Sicile was the eldest of 10 children born to the colourful Sir Timothy O'Brien, who was the first Irishman to captain the England cricket team; the family flitted between homes in Dublin, Cork (Lohort Castle; burned down by the IRA in 1921) and London. Sir Timothy also captained the Irish cricket team, still playing for them at the age of 53. His father - Sicile's grandfather - was Lord Mayor of Dublin and immortalised in James Joyce's “Ulysses” as “Sir Timothy of the Battered Naggin”.
Like Lady Heath,  O'Brien wrote a number of articles on aviation and was also involved behind the scenes, organising, for instance, an air rally in Gleneagles in May 1929.
That came after she has lost a leg in a 1928 accident near Milfield in north London. She got her A licence back and flew using an artificial leg, but was killed 18 June 1931 aged 44 when her newly acquired Blackburn Bluebird III G-AABF  crashed when taking off at Hatfield; the co-owner, Enid Gallien, also died when the wreckage caught fire.

LILY DILLON (b Elizabeth De Courcy Dillon 1879, Listowel, d Perth Australia, 5/8/1963)
In March 1937, Lily Dillon from Listowel Co Kerry was one of 47 aviators taking part in the Egyptian Rally in Cairo. By then aged 57, Dillon had become the first woman to received an  Irish Aero Club licence in 1934 after lessons at Kildonan where she met Lady Heath. In Egypt, she was flying a BA Swallow monoplane registered to her as EI-ABD on 29 January 1936.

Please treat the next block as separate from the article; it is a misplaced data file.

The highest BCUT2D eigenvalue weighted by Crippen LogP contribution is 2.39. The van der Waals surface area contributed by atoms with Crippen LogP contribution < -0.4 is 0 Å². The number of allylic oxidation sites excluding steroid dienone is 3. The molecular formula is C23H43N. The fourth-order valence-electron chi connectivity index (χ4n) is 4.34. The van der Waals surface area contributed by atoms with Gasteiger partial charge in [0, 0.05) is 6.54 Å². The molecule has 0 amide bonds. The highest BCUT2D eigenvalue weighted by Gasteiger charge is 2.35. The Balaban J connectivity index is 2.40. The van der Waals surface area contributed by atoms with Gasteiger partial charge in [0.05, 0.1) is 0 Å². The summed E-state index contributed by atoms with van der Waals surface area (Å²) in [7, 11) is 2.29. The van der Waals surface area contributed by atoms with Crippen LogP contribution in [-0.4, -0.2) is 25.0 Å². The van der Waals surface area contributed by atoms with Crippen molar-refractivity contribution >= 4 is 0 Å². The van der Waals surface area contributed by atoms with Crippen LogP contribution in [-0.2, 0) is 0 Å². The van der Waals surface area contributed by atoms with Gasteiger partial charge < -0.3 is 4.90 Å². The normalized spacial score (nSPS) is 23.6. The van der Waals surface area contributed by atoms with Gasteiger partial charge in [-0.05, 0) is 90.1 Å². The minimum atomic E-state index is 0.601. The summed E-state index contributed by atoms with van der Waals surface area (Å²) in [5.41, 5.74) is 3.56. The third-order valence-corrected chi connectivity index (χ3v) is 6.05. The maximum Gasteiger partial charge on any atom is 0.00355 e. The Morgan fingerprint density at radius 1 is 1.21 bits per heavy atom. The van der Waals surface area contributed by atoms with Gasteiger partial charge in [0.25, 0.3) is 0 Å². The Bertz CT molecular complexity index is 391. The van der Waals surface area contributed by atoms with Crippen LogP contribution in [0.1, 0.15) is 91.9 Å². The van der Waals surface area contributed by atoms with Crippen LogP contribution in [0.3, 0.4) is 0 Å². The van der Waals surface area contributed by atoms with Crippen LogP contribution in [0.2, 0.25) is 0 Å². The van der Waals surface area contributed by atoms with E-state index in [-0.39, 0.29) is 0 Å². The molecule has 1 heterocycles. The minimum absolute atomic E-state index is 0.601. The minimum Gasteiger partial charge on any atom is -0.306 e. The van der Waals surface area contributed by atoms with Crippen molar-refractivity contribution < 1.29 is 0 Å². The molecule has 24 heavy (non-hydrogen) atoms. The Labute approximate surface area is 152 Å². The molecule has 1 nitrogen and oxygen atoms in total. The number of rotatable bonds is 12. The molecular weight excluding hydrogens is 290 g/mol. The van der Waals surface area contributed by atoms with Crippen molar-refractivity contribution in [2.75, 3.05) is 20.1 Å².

The race from the Almaza Aerodrome consisted of two distinct races. One was a 1,300 mile circuit of the Oases; the second a speed competition over a short triangular course around Almaza. She won the Ladies' Cup and was the only woman entered from the UK or Ireland.
A few months later, Dillon was competing at the Zurich International Aviation Meeting from July 23 to August 1 (or did she?). At the Paris International Rally on August 1, she finished 30th and was part of a British team that won the International Trophy.
In September, she was entered in her first King's Cup, co-piloting a Percival Vega Gull with Capt Neville Stack, another well-known Kerry pilot of the time. The course for this long-distance race took in an overnight stop at Baldonnel; the complete route was Hatfield-Newcastle-Aberdeen-Glasgow-Newtownards-Dublin (Baldonnell) overnight- Newtownards-Blackpool -Cardiff -Hatfield. From the start on September 16, Dillon and Stack had engine trouble and they ended up being eliminated.
A year later, Dillon was flying her Swallow in Dinard France. In 1940, her Swallow was taken over by the RAF, presumably in the UK, “after warnings to its owner”. It was cancelled from the Irish register in 1950.She died in Perth Australia at the age of 84 in 1963. 
(With thanks to Antoin Daltún for his exhaustive research into Lily's life)

EILEEN LAVERY, LADY SEMPILL (b Eileen Marion 1890; d 18 Jul 1935)
Eileen Lavery, daughter of the distinguished artist Sir John Lavery, was the model for her father's “An Irish Pilot” portrait which hangs in the Hugh Lane Gallery, Dublin. 
Lavery was briefly married before 1919 to James Dickinson, who died, presumably in the First World War.  
She then married the Master of Sempill, later Lord Sempill, in February 1919, who regularly piloted small aircraft in the 1920s. In1926, Eileen assisted her husband in flying a consignment of small planes from the UK to the Irish Air Force in Baldonnel. The couple had two daughters. Eileen was also closely identified with the various women's organisations that formed aviation sections, although there is no record of her ever having received a flying license of her own. She died aged 45.
* "Eileen in Green",  another Lavery portrait of Eileen, sold for £20,400 a few years ago.